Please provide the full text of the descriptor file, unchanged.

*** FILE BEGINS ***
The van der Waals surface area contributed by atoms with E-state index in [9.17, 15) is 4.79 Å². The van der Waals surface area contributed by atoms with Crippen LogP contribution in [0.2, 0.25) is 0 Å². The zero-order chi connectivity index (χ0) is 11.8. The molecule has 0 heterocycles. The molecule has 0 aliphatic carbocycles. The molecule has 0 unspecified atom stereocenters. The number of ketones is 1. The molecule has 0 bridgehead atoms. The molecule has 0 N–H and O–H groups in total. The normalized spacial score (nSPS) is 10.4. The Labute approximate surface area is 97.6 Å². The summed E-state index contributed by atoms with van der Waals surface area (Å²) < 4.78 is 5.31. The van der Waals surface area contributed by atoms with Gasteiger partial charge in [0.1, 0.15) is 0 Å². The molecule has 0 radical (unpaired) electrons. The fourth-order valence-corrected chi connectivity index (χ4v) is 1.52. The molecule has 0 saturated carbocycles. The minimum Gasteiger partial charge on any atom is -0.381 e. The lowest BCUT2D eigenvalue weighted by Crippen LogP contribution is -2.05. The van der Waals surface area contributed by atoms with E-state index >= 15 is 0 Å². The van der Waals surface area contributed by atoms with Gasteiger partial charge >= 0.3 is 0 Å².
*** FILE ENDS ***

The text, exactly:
The van der Waals surface area contributed by atoms with E-state index in [9.17, 15) is 4.79 Å². The van der Waals surface area contributed by atoms with Crippen LogP contribution in [0.2, 0.25) is 0 Å². The zero-order chi connectivity index (χ0) is 11.8. The molecule has 0 heterocycles. The molecule has 0 aliphatic carbocycles. The molecule has 0 unspecified atom stereocenters. The number of ketones is 1. The molecule has 0 bridgehead atoms. The molecule has 0 N–H and O–H groups in total. The normalized spacial score (nSPS) is 10.4. The Labute approximate surface area is 97.6 Å². The summed E-state index contributed by atoms with van der Waals surface area (Å²) < 4.78 is 5.31. The van der Waals surface area contributed by atoms with Gasteiger partial charge in [0.1, 0.15) is 0 Å². The molecule has 0 radical (unpaired) electrons. The fourth-order valence-corrected chi connectivity index (χ4v) is 1.52. The molecule has 0 saturated carbocycles. The minimum Gasteiger partial charge on any atom is -0.381 e. The lowest BCUT2D eigenvalue weighted by Crippen LogP contribution is -2.05. The van der Waals surface area contributed by atoms with E-state index >= 15 is 0 Å². The van der Waals surface area contributed by atoms with Gasteiger partial charge >= 0.3 is 0 Å².